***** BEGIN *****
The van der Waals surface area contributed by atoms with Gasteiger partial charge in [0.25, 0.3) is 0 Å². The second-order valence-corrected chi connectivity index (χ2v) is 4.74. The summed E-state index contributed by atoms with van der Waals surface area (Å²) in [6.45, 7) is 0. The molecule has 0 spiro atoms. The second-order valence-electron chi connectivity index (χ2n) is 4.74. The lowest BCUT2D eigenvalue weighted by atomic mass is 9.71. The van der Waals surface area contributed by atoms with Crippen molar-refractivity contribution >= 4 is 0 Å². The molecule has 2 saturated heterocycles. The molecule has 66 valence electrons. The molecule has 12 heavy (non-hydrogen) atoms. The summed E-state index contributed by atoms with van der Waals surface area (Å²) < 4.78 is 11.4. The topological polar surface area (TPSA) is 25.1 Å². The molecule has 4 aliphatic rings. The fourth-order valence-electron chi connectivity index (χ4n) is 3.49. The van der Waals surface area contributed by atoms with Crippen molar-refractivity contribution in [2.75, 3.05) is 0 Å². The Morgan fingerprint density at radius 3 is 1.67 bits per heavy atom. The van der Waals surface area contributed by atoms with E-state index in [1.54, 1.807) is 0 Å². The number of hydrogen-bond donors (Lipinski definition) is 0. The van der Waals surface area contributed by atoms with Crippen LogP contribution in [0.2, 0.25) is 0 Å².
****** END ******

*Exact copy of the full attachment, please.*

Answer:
The van der Waals surface area contributed by atoms with Gasteiger partial charge in [0.25, 0.3) is 0 Å². The second-order valence-corrected chi connectivity index (χ2v) is 4.74. The summed E-state index contributed by atoms with van der Waals surface area (Å²) in [6.45, 7) is 0. The molecule has 0 spiro atoms. The second-order valence-electron chi connectivity index (χ2n) is 4.74. The lowest BCUT2D eigenvalue weighted by atomic mass is 9.71. The van der Waals surface area contributed by atoms with Crippen molar-refractivity contribution >= 4 is 0 Å². The molecule has 2 saturated heterocycles. The molecule has 66 valence electrons. The molecule has 12 heavy (non-hydrogen) atoms. The summed E-state index contributed by atoms with van der Waals surface area (Å²) < 4.78 is 11.4. The topological polar surface area (TPSA) is 25.1 Å². The molecule has 4 aliphatic rings. The fourth-order valence-electron chi connectivity index (χ4n) is 3.49. The van der Waals surface area contributed by atoms with Crippen molar-refractivity contribution in [2.75, 3.05) is 0 Å². The Morgan fingerprint density at radius 3 is 1.67 bits per heavy atom. The van der Waals surface area contributed by atoms with E-state index in [1.54, 1.807) is 0 Å². The number of hydrogen-bond donors (Lipinski definition) is 0. The van der Waals surface area contributed by atoms with Crippen LogP contribution in [0.2, 0.25) is 0 Å².